The British Deplorables? Merkel Says Germany ‘Deplores’ Brexit at Press Conference with Theresa May

German Chancellor Angela Merkel made a dig at Brexit during a press conference with Britain’s Theresa May in Berlin, saying she “deplores” it.

“We basically have not changed our stance on Britain leaving the European Union,” she told the assembled journalists. “In fact, we deplore it.”

Merkel’s comments echoed those of failed U.S. presidential candidate Hillary Clinton, who branded “half” of then-candidate Donald Trump’s supporters “deplorables” during the 2016 elections.

Merkel added, however, that she wanted to establish a “constructive position” in the Brexit negotiations, “because we want to have as close as possible partnership with Britain after they have left the European Union. Both economically and politically.”

Hardliners in the European Commission, dedicated to the so-called ‘European project’, are thought to have been throwing spanners in the works up to now, with Commission boss Jean Claude-Juncker’s chief of staff Martin Selmayr, in particular, suspected of wanting to make an “example” out Britain in order to dissuade other EU member-states from leaving.

Such hostile actors are beginning to be reined in, however, as the leaders of the EU’s national governments have begun to panic about the consequences if Britain walks away from the negotiations, abandons its plans for a so-called ‘transition’ period, and makes a clean Brexit — depriving the bloc of a British financial settlement and leaving it insolvent.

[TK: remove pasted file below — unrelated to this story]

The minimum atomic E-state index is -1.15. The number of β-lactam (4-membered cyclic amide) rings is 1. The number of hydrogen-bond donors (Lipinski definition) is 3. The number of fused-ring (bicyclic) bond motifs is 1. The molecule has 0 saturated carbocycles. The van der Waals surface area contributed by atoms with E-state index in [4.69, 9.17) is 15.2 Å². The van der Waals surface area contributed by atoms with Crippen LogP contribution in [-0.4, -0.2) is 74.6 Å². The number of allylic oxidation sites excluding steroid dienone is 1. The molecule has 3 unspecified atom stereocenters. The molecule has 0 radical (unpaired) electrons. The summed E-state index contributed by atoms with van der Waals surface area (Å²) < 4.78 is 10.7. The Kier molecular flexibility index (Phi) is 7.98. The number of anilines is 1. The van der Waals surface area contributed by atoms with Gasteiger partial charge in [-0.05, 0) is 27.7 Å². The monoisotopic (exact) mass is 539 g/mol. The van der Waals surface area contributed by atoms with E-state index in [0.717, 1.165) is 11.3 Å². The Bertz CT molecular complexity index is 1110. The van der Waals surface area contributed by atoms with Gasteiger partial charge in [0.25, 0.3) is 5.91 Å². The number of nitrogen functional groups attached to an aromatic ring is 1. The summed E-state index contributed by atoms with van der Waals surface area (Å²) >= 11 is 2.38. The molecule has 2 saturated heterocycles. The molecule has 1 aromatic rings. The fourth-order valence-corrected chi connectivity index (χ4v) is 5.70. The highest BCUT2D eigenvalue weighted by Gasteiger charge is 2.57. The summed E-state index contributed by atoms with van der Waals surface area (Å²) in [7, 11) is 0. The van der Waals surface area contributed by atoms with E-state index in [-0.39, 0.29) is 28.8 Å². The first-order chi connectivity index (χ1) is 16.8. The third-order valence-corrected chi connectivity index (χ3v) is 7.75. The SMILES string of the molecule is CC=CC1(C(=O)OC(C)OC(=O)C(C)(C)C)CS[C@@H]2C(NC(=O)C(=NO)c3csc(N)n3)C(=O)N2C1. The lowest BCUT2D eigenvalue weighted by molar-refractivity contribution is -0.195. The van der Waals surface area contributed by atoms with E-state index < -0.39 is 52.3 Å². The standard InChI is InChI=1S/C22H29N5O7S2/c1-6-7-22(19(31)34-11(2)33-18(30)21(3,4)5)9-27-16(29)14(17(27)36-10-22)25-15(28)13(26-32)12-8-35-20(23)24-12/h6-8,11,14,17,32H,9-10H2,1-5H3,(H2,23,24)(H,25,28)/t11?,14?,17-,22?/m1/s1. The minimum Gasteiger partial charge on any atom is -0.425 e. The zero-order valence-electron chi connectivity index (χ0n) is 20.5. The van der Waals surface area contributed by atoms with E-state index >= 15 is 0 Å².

For example, a proposed ‘punishment clause’ proposed by the European Commission — which would have allowed the EU to impose sanctions and trade restrictions on the United Kingdom if Brussels decided it had broken the terms of the ‘transition’ agreement — has been dropped, after leading Brexiteers such as Jacob Rees-Mogg came out and said Britain would not “roll over”.

While Central European EU members such as Poland and Hungary have been the most pragmatic is thought to be concerned about establishing a constructive relationship with Britain previously — recognising Britain’s economic importance as the EU’s number one export market — Western countries like Germany are being brought round by the dawning realisation of the black hole which Brexit will leave in the bloc’s finances, and which they will be expected to make up.

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